Where have all the seed deals gone?
When it comes to big business, the numbers rarely lie, and the ones PitchBook and other sources have pulled together on the state of seed investing aren’t pretty. The total number of seed deals, funds raised and dollars invested in seed deals were all down in the 2015-2018 time frame, a period too long to be considered a correctable glitch.
The number of seed deals, defined as U.S.-based deals under $1 million, dropped to 882 in Q4 2018 from 1,500 three years earlier, a 40% drop. The number of seed funds raised and the total dollars invested in seed rounds were both down roughly 30% over the same time period. And the trend isn’t limited to the U.S. — venture capital investment volume outside the U.S. dropped by more than 50% between 2014 and 2017.
The rise before the fall
To discover the reason behind the precipitous drop in seed deals requires a trip back in time to 2006, which was the start of a seed boom that saw investing rise 600% over a nine-year period to 2014. If you’re an internet historian, 2006 should ring a bell. It’s the year Amazon unveiled their Elastic Compute Cloud, or EC2, its revolutionary on-demand cloud computing platform that gave everyone from the government to your next-door neighbor a pay-as-you-go option for servers and storage.
Gone were the days of investing millions of dollars in tech infrastructure before writing the first line of code. At the same time, the proliferation of increasingly sophisticated and freely available open-source software provided many of the building blocks upon which to build a startup. And we can’t forget the launch of the iPhone in 2007 and, more importantly for startups, the App Store in 2008.
With the financial barrier to starting a business obliterated, and coupled with the launch of an entirely new and exciting mobile platform, Silicon Valley and other innovation hubs were suddenly booming with new businesses. Angel investors and dedicated seed funds quickly followed, providing capital to support this burgeoning ecosystem. As more capital became available, more companies were formed, leading to a positive reinforcing cycle.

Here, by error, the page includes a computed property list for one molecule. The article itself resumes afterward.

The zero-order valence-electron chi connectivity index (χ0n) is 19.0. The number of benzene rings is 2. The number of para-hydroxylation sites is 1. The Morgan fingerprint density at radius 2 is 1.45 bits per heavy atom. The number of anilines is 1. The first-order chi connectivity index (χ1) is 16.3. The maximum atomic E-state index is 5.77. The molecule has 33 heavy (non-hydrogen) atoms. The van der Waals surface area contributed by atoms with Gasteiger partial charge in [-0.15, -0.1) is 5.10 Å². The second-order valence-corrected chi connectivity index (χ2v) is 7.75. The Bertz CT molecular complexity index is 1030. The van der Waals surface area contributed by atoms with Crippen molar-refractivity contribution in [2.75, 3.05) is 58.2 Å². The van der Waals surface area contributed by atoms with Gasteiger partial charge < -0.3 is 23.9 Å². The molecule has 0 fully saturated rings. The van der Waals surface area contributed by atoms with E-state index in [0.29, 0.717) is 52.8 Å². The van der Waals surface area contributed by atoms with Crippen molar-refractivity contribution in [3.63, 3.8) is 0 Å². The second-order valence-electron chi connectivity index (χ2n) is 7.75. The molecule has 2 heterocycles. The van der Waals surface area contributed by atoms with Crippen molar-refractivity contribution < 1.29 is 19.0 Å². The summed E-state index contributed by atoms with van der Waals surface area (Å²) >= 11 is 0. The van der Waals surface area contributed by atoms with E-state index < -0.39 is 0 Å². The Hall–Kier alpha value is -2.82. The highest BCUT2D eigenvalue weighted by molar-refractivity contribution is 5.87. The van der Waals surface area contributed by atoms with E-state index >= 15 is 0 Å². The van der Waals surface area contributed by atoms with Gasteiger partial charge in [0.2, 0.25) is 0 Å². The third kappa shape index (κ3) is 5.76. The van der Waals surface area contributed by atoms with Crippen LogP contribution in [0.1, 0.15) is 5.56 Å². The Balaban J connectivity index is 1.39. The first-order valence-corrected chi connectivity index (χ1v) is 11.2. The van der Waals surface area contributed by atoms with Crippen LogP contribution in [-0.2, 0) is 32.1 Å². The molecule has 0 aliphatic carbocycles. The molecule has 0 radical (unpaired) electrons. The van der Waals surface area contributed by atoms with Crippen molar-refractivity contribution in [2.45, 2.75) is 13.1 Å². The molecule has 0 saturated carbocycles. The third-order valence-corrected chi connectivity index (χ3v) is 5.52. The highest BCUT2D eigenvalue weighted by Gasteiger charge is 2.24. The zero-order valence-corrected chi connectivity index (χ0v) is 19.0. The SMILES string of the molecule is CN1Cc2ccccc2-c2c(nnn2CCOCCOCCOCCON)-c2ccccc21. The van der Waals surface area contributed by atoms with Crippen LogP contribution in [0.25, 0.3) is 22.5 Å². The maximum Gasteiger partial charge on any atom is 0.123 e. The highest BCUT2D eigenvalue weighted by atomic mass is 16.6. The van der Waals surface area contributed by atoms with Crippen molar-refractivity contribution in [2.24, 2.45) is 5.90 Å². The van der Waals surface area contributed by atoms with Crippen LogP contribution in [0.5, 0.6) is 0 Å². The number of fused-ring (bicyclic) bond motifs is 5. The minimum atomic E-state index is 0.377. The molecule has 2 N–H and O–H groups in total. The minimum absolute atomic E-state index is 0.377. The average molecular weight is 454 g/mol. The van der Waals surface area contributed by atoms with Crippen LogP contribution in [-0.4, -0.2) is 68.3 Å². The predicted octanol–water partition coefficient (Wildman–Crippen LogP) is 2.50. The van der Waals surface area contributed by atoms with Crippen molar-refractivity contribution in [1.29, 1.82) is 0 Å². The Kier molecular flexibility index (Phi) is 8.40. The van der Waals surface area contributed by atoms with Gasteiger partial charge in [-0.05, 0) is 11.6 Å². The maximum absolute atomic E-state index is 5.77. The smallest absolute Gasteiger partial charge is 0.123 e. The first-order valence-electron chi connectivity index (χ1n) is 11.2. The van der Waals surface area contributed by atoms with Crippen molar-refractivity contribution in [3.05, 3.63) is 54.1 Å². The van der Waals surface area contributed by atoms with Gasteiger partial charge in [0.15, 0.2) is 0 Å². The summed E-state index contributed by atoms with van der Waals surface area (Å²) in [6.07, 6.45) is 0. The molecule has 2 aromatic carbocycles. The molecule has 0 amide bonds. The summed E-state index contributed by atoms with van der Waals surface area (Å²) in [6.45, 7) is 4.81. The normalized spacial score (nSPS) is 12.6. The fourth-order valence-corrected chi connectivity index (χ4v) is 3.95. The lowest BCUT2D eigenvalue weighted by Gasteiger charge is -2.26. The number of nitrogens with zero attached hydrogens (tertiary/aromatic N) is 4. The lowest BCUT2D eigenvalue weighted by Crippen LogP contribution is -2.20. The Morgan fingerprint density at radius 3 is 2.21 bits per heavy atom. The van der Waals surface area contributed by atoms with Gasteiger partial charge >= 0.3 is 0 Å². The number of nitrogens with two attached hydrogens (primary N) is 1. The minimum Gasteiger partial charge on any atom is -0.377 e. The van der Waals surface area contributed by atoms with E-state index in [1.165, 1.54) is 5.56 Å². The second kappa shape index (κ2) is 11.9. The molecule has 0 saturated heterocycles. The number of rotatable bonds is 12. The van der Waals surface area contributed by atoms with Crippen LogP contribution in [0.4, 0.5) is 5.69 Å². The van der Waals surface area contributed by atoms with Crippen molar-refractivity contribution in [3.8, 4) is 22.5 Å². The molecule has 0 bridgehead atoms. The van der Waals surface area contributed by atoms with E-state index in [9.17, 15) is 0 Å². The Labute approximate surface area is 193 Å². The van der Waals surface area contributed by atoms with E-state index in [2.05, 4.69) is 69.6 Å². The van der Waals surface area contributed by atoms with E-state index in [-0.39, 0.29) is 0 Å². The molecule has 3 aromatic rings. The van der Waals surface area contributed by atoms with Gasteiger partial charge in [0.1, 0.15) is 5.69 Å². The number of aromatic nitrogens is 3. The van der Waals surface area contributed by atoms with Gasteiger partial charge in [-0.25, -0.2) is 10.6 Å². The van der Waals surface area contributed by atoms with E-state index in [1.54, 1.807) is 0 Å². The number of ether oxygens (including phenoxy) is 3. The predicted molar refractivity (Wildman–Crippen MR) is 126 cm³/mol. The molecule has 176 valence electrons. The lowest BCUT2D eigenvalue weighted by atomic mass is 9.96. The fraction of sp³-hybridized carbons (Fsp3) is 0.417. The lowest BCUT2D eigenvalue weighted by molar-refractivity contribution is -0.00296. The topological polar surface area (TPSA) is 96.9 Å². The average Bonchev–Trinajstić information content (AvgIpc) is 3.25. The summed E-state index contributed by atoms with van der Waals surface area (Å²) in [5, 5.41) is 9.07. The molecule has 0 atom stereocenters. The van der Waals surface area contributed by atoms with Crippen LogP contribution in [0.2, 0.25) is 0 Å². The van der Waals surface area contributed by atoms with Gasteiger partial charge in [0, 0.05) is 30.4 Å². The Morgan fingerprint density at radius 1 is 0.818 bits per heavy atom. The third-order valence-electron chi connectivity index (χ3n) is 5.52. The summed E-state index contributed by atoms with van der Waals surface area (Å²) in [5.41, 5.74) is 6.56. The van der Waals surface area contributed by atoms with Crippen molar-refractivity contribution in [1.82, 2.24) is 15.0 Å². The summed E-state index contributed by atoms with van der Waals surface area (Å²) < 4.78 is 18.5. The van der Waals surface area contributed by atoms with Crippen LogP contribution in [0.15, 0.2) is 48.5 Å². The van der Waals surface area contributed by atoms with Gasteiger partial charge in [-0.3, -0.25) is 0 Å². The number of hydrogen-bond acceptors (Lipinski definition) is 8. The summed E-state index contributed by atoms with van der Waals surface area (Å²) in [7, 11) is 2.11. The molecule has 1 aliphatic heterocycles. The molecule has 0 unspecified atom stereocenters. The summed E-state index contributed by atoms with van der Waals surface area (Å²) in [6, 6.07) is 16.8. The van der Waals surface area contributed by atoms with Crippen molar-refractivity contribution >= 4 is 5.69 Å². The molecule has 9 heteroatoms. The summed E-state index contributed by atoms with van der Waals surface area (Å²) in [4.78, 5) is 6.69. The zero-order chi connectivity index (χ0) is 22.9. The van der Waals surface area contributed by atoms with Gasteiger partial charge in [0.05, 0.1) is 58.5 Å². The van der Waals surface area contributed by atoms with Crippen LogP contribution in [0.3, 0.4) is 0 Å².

But this cycle began to slow in 2015. Had investor optimism waned, or was the supply of founders dwindling? Had innovation simply stopped? To find the answer, it’s helpful to understand a key role of the traditional venture capitalist. Once the Series A round of financing closes, the lead investor will join the company’s board of directors to provide support and guidance as the company grows. This differs from the seed round of financing when investors typically do not join the board, if one exists at all. But even the most zealous and hardworking of VCs can only sit on so many boards and be fully engaged with each portfolio company.
An old-fashioned logjam
If you’ve ever ridden Splash Mountain at Disneyland, you’ve likely experienced a moment when the boats stack up due to a hiccup in the flow somewhere farther down the route. This is what happened with seed companies looking to raise a Series A round of financing in 2015.
Venture capital remains a
With venture investors limited by the number of board seats they could responsibly hold, a huge percentage of seed-stage companies failed to successfully raise more capital. Inevitably, many seed funds also felt this pain as their portfolios started to underperform. This led to tighter availability of capital, which led to a tougher fundraising environment for seed-stage companies. Series A investors could not absorb the giant wave of seed opportunities — the virtuous cycle had turned vicious.
The scaling of venture capital
In its simplest form, venture investing has three distinct phases: seed, venture and growth.
Because seed investors are not weighed down by the constraints of active board roles, they have the ability to build large portfolios of companies. In this sense, seed funds are more scalable than traditional early-stage venture funds.
At the other end of the spectrum, growth funds are able to scale their volume of dollars invested. With the average age of a company at IPO now being 12 years, companies are staying private longer than ever, which affords growth funds an opportunity to invest enormous amounts of capital and raise ever-larger funds.
It’s in the middle — traditional venture — where achieving scalability, by quantity of deals or dollars, is the most challenging. It was this inability to scale that led to the great winnowing of seed companies hoping to raise their Series A.
It’s a situation that is unlikely to change. Venture capital remains a hands-on business. The tight working relationship between investors and founders makes venture capital a unique asset class. This alchemy doesn’t scale.
The irony for traditional Series A venture investors is that the trait they find most desirable in a startup — scalability — is the one thing they themselves are unlikely to achieve.